If you have just 3 days in San Francisco, you probably don’t want to waste your time figuring out our transit system to save a few bucks. Plus, frankly, if you have a group of 2-3 people, Uber will work out cheaper per person than public transit.
San Francisco Itinerary: Day One
Start your day with breakfast from the Ferry Building.
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It’s time to start off the first day of this San Francisco itinerary the best way I know how: eating!
The Ferry Building Marketplace in San Francisco is a foodie favorite, with a dizzying number of awesome local merchants and a bustling farmers market on Saturdays.
Here are a few options for where to grab a great breakfast to-go in the Ferry Building!
– Acme Bread, run by a Chez Panisse-trained chef and baking up some of SF’s best pastries and sourdough bread
– Blue Bottle Coffee, SF’s most successful third-wave coffee shop that now has outposts in LA, NYC, and Japan
– Daily Driver which has some of the best bagels in the city — wood-fired and certified organic!
– Donut Farm for donuts made with local, sustainable, and organic ingredients
– Mariposa Baking Company for gluten-free pastries and goodies that are safe for celiacs and gluten-intolerant folks
Take a tour of Alcatraz Island.
Next up on the itinerary is a trip to Alcatraz, one of the most famous historical San Francisco landmarks!
Alcatraz was once the most infamous federal prison in the country, housing some of the most hardened criminals, including gangsters like Al Capone. It was notorious for its many escape attempts — some 36 men tried to escape in 14 separate attempts.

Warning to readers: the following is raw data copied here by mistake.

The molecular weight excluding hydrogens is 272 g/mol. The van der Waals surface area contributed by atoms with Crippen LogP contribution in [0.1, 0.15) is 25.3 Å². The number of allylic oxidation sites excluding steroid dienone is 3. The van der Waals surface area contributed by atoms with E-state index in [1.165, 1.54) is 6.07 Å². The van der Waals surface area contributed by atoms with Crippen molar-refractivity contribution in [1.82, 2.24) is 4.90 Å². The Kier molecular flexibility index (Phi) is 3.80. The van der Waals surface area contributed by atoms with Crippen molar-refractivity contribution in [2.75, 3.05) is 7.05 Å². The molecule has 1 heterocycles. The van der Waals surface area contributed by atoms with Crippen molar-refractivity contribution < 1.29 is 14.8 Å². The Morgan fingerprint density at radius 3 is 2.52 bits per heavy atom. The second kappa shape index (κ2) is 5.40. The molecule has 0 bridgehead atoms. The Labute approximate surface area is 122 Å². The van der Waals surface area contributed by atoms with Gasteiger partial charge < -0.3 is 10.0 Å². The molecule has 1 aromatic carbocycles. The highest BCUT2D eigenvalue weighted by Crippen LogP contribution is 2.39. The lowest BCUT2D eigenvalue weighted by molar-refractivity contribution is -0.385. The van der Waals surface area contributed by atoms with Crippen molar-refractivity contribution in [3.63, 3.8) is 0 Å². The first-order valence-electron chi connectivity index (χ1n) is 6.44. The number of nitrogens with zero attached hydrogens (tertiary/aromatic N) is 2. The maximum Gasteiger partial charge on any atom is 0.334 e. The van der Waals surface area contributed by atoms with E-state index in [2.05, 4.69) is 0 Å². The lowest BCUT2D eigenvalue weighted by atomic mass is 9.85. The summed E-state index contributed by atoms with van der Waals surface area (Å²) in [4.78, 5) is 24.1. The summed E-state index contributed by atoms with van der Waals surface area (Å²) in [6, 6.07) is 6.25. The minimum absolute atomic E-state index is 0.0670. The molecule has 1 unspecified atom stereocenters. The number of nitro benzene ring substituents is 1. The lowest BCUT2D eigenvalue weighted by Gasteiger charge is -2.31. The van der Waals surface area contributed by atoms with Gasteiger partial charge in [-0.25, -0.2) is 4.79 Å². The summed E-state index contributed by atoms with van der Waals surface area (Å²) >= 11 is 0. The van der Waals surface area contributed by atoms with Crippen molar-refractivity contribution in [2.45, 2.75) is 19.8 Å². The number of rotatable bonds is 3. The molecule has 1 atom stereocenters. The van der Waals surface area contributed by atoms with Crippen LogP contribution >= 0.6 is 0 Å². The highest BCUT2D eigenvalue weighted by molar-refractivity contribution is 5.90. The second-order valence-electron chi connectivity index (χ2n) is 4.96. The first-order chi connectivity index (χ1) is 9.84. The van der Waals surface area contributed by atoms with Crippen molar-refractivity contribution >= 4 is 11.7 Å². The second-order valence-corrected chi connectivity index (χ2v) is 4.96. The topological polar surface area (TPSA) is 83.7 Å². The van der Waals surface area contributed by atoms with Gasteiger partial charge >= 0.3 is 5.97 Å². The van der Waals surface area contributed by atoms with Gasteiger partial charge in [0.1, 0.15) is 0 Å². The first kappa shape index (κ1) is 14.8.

Over the three decades of Alcatraz’s operation, 23 prisoners were caught escaping, 6 were killed by guards as they tried to escape, 2 drowned in the San Francisco Bay, and 5 disappeared — either drowned or successfully escaped, it remains unknown to this day.
Alcatraz has been out of operation since 1963, citing that it was too expensive to operate. It reopened as a national park site in 1973 and now welcomes more than a million visitors a year.
Note: Tours to Alcatraz depart from Pier 33 (Alcatraz Landing), a 20-minute walk along the waterfront from the previous stop at the Ferry Building. Allow about 3 hours for the Alcatraz excursion.
Walk the Embarcadero to Pier 39 for some sea lion spying.
Once you return to Pier 33 after your Alcatraz trip, it’s time to walk to the famous sea lions at Pier 39, just a short 5-minute walk.